During June of this year, Archaeovision led a project in the recording of the Haapsalu Episcopal Castle in Estonia. Haapsalu Castle is a castle with a cathedral attached and was founded in the thirteenth century as the seat of the Bishopric of Ösel-Wiek. The castle has undergone many phases of development with it being widened and reconstructed according to the development of the weapons that were housed there. The castle now has an area of over 30,000 square metres with a wall thickness of between 1.2 and 1.8 meters with it’s maximum height being over 15 meters. The western side of the castle contains 29 meter watchtower that dates from the 13th century and was later converted to a bell tower. During the Livonian War (1558–1582) the castle was severely damaged with the walls of the small castle and outer fortification left partly destroyed. During the Great Northern War in 1710, where Estonia fell under Russian rule, the walls were partially demolished, turning the castle into ruins.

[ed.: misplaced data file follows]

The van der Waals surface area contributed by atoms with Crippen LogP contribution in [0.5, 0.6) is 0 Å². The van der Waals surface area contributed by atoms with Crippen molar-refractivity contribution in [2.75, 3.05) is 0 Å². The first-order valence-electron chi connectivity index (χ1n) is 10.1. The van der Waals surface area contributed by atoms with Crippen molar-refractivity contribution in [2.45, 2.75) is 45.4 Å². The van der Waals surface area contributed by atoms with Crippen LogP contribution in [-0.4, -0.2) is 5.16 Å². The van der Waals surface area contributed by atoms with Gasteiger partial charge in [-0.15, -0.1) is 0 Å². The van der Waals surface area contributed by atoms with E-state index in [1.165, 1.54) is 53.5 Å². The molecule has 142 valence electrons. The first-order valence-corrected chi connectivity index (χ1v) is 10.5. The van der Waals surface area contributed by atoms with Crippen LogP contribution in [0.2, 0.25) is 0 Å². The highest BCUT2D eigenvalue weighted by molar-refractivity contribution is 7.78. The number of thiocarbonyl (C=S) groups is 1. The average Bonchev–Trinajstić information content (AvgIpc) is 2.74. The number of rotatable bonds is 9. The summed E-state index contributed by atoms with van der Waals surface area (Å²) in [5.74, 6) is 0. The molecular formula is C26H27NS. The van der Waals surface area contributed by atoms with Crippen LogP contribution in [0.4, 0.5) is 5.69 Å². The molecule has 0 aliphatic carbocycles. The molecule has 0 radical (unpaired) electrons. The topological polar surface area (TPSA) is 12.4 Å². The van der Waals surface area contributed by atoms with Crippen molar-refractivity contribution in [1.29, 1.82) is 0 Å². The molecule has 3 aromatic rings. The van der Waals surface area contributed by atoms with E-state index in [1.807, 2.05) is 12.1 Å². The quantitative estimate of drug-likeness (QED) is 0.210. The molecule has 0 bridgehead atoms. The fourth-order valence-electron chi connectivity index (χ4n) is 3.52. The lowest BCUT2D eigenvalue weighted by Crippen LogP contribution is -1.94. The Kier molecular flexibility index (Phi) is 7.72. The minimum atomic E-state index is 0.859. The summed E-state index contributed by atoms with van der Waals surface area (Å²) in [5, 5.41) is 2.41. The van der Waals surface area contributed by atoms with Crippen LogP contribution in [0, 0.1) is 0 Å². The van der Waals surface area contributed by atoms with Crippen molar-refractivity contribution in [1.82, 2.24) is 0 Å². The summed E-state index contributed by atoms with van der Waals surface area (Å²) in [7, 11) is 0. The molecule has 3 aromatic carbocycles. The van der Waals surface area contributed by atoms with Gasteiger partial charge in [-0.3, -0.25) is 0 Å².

The project that Archaeovsion led involved the laser scanning of these ruins which included the main castle and main gate tower. In order to produce the best possible results, a Leica P20 laser scanner was used enabling fast, accurate, high precision and reliable results. In total 404 scan positions were setup over the space of 3 days. The P20 provided the best possible scanning option that would allow for all areas of the building, including the tall walls, to be recorded in high detail with the resolution of each scan being extremely high – all together 3,108,702,077 points (outdoor resolution: 6,3 mm per 10 meter, indoor resolution:12,5 mm per 10 meter). The model has now been processed via a cloud to cloud comparison and the results will be published soon.
The laser scan capture was the first phase of many. The next stage includes the production of a building information model (BIM) in order for architects and advice heritage specialists to use it within the study and protection of the building work. We will keep you update with the results gathered with our plan being to produce a fly through animation to highlight the important architectural features present.